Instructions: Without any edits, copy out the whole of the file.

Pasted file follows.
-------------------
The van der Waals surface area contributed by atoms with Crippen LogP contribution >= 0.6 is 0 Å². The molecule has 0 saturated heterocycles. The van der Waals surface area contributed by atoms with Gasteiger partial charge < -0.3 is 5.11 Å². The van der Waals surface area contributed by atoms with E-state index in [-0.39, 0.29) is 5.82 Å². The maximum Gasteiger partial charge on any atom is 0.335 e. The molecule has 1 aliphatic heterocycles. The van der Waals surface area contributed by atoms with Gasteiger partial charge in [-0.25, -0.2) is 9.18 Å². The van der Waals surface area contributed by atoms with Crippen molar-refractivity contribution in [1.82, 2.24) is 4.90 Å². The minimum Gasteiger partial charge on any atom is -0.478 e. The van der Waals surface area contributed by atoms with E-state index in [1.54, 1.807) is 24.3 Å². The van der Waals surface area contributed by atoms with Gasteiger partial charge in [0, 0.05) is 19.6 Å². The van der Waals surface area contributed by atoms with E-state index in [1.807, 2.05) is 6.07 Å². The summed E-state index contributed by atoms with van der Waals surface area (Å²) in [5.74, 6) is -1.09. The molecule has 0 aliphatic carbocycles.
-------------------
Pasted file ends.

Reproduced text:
The van der Waals surface area contributed by atoms with Crippen LogP contribution >= 0.6 is 0 Å². The molecule has 0 saturated heterocycles. The van der Waals surface area contributed by atoms with Gasteiger partial charge < -0.3 is 5.11 Å². The van der Waals surface area contributed by atoms with E-state index in [-0.39, 0.29) is 5.82 Å². The maximum Gasteiger partial charge on any atom is 0.335 e. The molecule has 1 aliphatic heterocycles. The van der Waals surface area contributed by atoms with Gasteiger partial charge in [-0.25, -0.2) is 9.18 Å². The van der Waals surface area contributed by atoms with Crippen molar-refractivity contribution in [1.82, 2.24) is 4.90 Å². The minimum Gasteiger partial charge on any atom is -0.478 e. The van der Waals surface area contributed by atoms with E-state index in [1.54, 1.807) is 24.3 Å². The van der Waals surface area contributed by atoms with Gasteiger partial charge in [0, 0.05) is 19.6 Å². The van der Waals surface area contributed by atoms with E-state index in [1.807, 2.05) is 6.07 Å². The summed E-state index contributed by atoms with van der Waals surface area (Å²) in [5.74, 6) is -1.09. The molecule has 0 aliphatic carbocycles.